POM. One thing it makes for is that it gives your whole unit terrific visibility, it makes great television to see furniture being moved out of a house. It conveys a message that something is being done.

BN. It goes back to the question you raised about these criminals who are in the township who have these wonderful cars, these big houses, as you said people see them as idols. Now when we go in there and take those things it sends a message to those kids in the township that this is not the right way to do things. That's exactly what we want to do, that's why I raised this question that we have this powerful work which is designed to redress that, that those who live off the proceeds of crime must not be seen as models of society. And the way we're doing it now, we're targeting, we're saying what are the priority areas in the country? Who are the guys who are behind this organised crime in society in the country? And we target those, hopefully, and get the big guns out of the way, the small ones will start running. That's what we hope for.

POM. I like the idea of these guys who have been built into role models, the kids idealise them and suddenly they're just standing there powerless. There's nothing they can do and there's nothing they have left – they are left with nothing.

BN. Left with nothing, that's what we want to do.

POM. Jurisdictionally is your unit under the Department of Justice?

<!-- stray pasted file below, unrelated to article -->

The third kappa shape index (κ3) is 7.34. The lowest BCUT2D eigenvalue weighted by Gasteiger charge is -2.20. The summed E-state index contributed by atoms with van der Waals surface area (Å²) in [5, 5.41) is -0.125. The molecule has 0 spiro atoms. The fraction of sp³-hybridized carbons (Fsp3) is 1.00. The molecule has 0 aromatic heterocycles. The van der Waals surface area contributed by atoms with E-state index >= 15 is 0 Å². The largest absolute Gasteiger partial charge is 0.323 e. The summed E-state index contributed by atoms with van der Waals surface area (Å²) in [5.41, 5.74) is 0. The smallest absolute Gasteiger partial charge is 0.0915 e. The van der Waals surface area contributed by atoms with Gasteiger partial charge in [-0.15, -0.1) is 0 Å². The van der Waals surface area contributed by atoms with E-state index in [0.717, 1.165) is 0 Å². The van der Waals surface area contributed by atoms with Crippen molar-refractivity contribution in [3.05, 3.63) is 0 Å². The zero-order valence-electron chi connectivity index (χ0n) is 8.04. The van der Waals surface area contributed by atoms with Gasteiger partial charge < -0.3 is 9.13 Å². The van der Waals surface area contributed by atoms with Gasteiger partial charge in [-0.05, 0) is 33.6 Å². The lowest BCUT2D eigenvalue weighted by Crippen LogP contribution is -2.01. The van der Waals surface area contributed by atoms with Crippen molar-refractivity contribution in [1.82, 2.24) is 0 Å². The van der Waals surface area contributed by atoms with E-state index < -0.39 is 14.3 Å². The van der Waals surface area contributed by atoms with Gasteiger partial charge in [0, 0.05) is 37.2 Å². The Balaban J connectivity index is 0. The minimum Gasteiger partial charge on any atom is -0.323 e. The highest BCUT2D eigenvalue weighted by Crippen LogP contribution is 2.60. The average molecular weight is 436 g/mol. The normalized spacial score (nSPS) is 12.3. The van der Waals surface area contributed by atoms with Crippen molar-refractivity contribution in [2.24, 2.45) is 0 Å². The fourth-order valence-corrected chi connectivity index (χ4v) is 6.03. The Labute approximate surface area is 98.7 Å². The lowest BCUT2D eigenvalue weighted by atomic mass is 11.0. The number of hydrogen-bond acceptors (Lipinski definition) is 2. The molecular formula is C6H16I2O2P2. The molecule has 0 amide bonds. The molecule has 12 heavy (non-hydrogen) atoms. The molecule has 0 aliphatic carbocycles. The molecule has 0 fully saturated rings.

BN. Yes.

POM. And are the Scorpions under the Department of Justice or is there legislation that they might be attached to the President's Office or be directly accountable to him? Is there a debate going on about that?

BN. The view is that the Scorpions will report to me and I report to what we call the Inter-Ministerial Cabinet Security Committee. Now that committee has eight ministers sitting in it which include Intelligence, Safety & Security, Justice, Correctional Services, Finance, Foreign Affairs, Home Office and Defence. All these are linked to the security so that I report to that committee in sitting with the President. The President sits in when I report to that committee, the work that we are doing, the direction that we are taking, when I report to that committee they sit in together. But for purposes of day to day line function management I report to the Minister of Justice.

POM. And that's the way it's going to stay?

BN. That's what it is now and that's what has been agreed it should remain.

POM. What struck me is that it would be a bad precedent to start concentrating security powers within the President's Office rather than with the ministers. It wouldn't be enhancing democracy, it would be counter to it.

BN. The difficulty here is because we have the troika principle, being that the prosecution, intelligence and investigation must be together under one roof. Now you have three ministers who are affected, Intelligence, Safety & Security and Justice, all of them are affected here. So I sort of cut across all those departments. It's critical that Intelligence must be involved, Safety & Security be involved. So it was agreed that because you want to elevate the position of this unit, you don't want to by-pass other ministers, now at some stage there is going to be a clash, one minister is going to say, the Minister of Safety & Security's interests are more towards protecting his own jurisdiction, the police, the Intelligence is after protecting the Intelligence, and you will find therefore that I am going to be engaged in this ongoing struggle with them. But because you want to focus on ensuring that we are able to carry out our operations it's good that we have the President then who is able to mediate those turfs. This how the thing was conceived and so far it's working very well. So I don't report directly to the President, I do it through his ministers.